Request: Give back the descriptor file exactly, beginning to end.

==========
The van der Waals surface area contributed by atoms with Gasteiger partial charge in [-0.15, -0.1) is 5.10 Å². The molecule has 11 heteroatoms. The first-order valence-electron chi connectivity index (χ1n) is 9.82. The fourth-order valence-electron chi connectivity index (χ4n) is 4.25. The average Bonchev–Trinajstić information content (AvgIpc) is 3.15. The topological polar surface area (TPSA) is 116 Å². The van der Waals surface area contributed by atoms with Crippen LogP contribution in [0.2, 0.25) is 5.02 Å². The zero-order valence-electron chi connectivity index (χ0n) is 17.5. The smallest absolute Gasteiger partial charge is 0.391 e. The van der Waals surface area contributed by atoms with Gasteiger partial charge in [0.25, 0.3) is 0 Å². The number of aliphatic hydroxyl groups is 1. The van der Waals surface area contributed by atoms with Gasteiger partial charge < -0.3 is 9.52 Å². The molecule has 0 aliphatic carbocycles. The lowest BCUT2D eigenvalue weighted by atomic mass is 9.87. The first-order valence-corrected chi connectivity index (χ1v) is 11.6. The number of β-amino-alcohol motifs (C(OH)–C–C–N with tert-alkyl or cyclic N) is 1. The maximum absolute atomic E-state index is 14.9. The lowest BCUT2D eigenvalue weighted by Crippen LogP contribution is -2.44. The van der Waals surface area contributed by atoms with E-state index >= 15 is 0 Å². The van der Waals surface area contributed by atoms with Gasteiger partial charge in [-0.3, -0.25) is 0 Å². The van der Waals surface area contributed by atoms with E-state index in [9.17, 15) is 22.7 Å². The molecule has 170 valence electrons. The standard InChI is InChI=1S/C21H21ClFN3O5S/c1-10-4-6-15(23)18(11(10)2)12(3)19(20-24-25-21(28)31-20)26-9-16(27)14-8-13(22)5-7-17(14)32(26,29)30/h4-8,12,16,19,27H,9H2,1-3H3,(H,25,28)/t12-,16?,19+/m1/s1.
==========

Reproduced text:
The van der Waals surface area contributed by atoms with Gasteiger partial charge in [-0.15, -0.1) is 5.10 Å². The molecule has 11 heteroatoms. The first-order valence-electron chi connectivity index (χ1n) is 9.82. The fourth-order valence-electron chi connectivity index (χ4n) is 4.25. The average Bonchev–Trinajstić information content (AvgIpc) is 3.15. The topological polar surface area (TPSA) is 116 Å². The van der Waals surface area contributed by atoms with Crippen LogP contribution in [0.2, 0.25) is 5.02 Å². The zero-order valence-electron chi connectivity index (χ0n) is 17.5. The smallest absolute Gasteiger partial charge is 0.391 e. The van der Waals surface area contributed by atoms with Gasteiger partial charge in [0.25, 0.3) is 0 Å². The number of aliphatic hydroxyl groups is 1. The van der Waals surface area contributed by atoms with Gasteiger partial charge < -0.3 is 9.52 Å². The molecule has 0 aliphatic carbocycles. The lowest BCUT2D eigenvalue weighted by atomic mass is 9.87. The first-order valence-corrected chi connectivity index (χ1v) is 11.6. The number of β-amino-alcohol motifs (C(OH)–C–C–N with tert-alkyl or cyclic N) is 1. The maximum absolute atomic E-state index is 14.9. The lowest BCUT2D eigenvalue weighted by Crippen LogP contribution is -2.44. The van der Waals surface area contributed by atoms with E-state index >= 15 is 0 Å². The van der Waals surface area contributed by atoms with Gasteiger partial charge in [-0.3, -0.25) is 0 Å². The van der Waals surface area contributed by atoms with E-state index in [9.17, 15) is 22.7 Å². The molecule has 170 valence electrons. The standard InChI is InChI=1S/C21H21ClFN3O5S/c1-10-4-6-15(23)18(11(10)2)12(3)19(20-24-25-21(28)31-20)26-9-16(27)14-8-13(22)5-7-17(14)32(26,29)30/h4-8,12,16,19,27H,9H2,1-3H3,(H,25,28)/t12-,16?,19+/m1/s1.